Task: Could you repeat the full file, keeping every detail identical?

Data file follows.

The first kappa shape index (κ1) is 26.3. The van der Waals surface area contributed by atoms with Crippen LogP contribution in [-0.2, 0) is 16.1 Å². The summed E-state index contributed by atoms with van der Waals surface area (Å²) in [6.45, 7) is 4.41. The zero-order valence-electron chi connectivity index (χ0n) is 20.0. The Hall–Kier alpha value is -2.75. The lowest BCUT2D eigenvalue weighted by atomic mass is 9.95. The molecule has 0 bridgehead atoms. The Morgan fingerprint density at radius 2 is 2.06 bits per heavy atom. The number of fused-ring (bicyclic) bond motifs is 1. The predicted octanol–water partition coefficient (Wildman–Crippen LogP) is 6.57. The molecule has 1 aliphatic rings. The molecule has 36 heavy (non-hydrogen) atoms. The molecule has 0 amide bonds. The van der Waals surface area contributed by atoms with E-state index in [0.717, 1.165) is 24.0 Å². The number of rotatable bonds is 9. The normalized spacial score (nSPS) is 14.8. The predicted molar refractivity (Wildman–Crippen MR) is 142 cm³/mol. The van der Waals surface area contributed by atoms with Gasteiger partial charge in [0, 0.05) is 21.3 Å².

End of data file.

The first kappa shape index (κ1) is 26.3. The van der Waals surface area contributed by atoms with Crippen LogP contribution in [-0.2, 0) is 16.1 Å². The summed E-state index contributed by atoms with van der Waals surface area (Å²) in [6.45, 7) is 4.41. The zero-order valence-electron chi connectivity index (χ0n) is 20.0. The Hall–Kier alpha value is -2.75. The lowest BCUT2D eigenvalue weighted by atomic mass is 9.95. The molecule has 0 bridgehead atoms. The Morgan fingerprint density at radius 2 is 2.06 bits per heavy atom. The number of fused-ring (bicyclic) bond motifs is 1. The predicted octanol–water partition coefficient (Wildman–Crippen LogP) is 6.57. The molecule has 1 aliphatic rings. The molecule has 36 heavy (non-hydrogen) atoms. The molecule has 0 amide bonds. The van der Waals surface area contributed by atoms with E-state index in [0.717, 1.165) is 24.0 Å². The number of rotatable bonds is 9. The normalized spacial score (nSPS) is 14.8. The predicted molar refractivity (Wildman–Crippen MR) is 142 cm³/mol. The van der Waals surface area contributed by atoms with Gasteiger partial charge in [0, 0.05) is 21.3 Å².